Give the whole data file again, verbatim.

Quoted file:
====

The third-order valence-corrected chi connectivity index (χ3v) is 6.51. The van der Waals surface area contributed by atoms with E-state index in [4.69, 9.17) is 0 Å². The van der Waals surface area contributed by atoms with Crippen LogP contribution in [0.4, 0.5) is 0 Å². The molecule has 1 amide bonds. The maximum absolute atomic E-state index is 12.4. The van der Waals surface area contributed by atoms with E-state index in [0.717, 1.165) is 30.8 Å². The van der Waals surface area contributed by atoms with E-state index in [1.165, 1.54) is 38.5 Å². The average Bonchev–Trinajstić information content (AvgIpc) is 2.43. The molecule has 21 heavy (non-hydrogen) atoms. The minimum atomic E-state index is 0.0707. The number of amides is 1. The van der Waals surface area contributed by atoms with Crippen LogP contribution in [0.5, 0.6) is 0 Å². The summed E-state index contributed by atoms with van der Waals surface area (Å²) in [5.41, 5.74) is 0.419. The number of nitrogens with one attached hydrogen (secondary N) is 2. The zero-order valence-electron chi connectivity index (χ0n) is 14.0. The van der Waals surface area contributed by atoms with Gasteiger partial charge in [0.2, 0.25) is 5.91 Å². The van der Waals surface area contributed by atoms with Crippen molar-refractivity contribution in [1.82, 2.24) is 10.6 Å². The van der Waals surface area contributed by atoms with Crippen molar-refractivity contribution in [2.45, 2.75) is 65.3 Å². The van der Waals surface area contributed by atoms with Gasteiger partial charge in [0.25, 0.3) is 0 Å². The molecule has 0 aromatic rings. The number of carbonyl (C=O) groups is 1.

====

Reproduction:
The third-order valence-corrected chi connectivity index (χ3v) is 6.51. The van der Waals surface area contributed by atoms with E-state index in [4.69, 9.17) is 0 Å². The van der Waals surface area contributed by atoms with Crippen LogP contribution in [0.4, 0.5) is 0 Å². The molecule has 1 amide bonds. The maximum absolute atomic E-state index is 12.4. The van der Waals surface area contributed by atoms with E-state index in [0.717, 1.165) is 30.8 Å². The van der Waals surface area contributed by atoms with E-state index in [1.165, 1.54) is 38.5 Å². The average Bonchev–Trinajstić information content (AvgIpc) is 2.43. The molecule has 21 heavy (non-hydrogen) atoms. The minimum atomic E-state index is 0.0707. The number of amides is 1. The van der Waals surface area contributed by atoms with Crippen LogP contribution in [0.5, 0.6) is 0 Å². The summed E-state index contributed by atoms with van der Waals surface area (Å²) in [5.41, 5.74) is 0.419. The number of nitrogens with one attached hydrogen (secondary N) is 2. The zero-order valence-electron chi connectivity index (χ0n) is 14.0. The van der Waals surface area contributed by atoms with Gasteiger partial charge in [0.2, 0.25) is 5.91 Å². The van der Waals surface area contributed by atoms with Crippen molar-refractivity contribution in [1.82, 2.24) is 10.6 Å². The van der Waals surface area contributed by atoms with Crippen molar-refractivity contribution in [2.45, 2.75) is 65.3 Å². The van der Waals surface area contributed by atoms with Gasteiger partial charge in [0.25, 0.3) is 0 Å². The molecule has 0 aromatic rings. The number of carbonyl (C=O) groups is 1.